Asian currencies rose for a second week on speculation leaders of the G20 nations would announce measures to combat a global economic slump when they meet tomorrow and on Tuesday for talks in Mexico.
The Bloomberg-JPMorgan Asia Dollar Index climbed 0.3 percent after Bank of England Governor Mervyn King said on Thursday that the case for more stimulus in the UK “is growing” as Europe’s debt crisis worsens. US data showed consumer prices dropped last month by the most in three years, giving the US Federal Reserve room for more monetary stimulus before a policy meeting on Tuesday and Wednesday. The Philippine peso led gains as the government sought improved credit ratings and exports rose more than economists forecast.
“Global policymakers are more proactive and the market is hoping for some kind of bazooka from the Federal Reserve or the G20 summit next week,” said Roy Teo, a currency strategist in Singapore at ABN Amro Private Bank. “That could stimulate economic confidence and activities.”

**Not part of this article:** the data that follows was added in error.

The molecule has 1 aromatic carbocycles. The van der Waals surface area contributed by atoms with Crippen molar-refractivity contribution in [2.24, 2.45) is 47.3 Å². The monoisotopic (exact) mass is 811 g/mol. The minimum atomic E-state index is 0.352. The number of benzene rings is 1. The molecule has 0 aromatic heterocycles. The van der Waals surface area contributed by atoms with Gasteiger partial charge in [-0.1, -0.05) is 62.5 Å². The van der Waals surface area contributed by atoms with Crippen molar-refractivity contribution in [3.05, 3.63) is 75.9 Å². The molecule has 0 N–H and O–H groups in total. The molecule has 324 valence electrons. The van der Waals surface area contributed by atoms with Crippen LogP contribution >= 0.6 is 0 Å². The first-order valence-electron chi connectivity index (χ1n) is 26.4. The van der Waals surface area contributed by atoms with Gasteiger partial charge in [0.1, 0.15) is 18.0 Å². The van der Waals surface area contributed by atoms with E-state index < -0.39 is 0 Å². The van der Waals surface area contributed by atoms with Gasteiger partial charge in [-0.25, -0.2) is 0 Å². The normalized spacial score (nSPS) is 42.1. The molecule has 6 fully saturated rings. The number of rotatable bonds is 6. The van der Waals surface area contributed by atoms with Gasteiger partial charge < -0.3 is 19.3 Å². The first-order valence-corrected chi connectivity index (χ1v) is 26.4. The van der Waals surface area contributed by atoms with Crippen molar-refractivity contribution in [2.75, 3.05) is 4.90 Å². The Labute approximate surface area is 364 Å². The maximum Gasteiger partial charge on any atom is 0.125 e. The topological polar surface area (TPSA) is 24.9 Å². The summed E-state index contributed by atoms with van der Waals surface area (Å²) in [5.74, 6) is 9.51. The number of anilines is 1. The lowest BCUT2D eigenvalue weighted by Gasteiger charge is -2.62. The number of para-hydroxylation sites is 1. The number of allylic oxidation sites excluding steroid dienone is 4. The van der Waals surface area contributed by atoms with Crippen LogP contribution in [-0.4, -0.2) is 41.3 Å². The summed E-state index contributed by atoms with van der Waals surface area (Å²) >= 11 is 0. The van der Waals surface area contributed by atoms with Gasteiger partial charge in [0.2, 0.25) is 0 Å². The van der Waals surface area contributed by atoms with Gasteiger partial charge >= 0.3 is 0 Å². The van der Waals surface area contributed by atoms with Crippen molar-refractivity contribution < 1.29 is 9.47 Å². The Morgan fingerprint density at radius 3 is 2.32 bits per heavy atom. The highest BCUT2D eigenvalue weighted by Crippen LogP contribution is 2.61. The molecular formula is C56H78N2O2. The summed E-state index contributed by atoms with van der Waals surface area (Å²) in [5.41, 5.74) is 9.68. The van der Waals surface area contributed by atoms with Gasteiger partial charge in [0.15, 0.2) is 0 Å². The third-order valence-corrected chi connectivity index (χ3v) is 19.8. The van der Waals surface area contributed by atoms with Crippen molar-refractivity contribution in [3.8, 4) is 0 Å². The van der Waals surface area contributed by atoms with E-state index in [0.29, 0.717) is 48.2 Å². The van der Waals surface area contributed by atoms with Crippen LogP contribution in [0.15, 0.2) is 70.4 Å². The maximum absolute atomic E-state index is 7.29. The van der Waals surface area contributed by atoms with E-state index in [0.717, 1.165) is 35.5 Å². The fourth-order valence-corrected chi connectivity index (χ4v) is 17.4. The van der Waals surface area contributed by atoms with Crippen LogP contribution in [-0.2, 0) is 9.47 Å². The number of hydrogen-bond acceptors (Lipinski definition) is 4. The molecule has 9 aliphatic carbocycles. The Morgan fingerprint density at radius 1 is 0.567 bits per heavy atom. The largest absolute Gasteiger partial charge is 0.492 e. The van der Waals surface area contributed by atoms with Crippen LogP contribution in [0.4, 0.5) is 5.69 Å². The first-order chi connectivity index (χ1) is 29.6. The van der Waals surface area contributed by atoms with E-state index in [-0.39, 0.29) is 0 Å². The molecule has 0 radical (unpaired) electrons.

The peso strengthened 2.4 percent this week to 42.255 per US dollar in Manila, according to data compiled by Bloomberg. The New Taiwan dollar edged up 0.2 percent to NT$29.931, South Korea’s won climbed 0.8 percent to 1,165.75, Thailand’s baht rose 0.7 percent to 31.47 and Malaysia’s ringgit advanced 0.7 percent to 3.1630.
The MSCI Asia-Pacific Index of stocks rose 2.4 percent this week, the most since January. The Asia Dollar Index, which tracks the region’s 10 most-used currencies excluding the yen, has rebounded 0.8 percent from 113.68 on June 1, the lowest level since September 2010.
The yuan appreciated 0.08 percent from a week ago to 6.3651 per US dollar. India’s rupee fell 0.1 percent to 55.4975, while Indonesia’s rupiah gained 0.9 percent to 9,385. Vietnam’s dong advanced 0.2 percent to 20,958.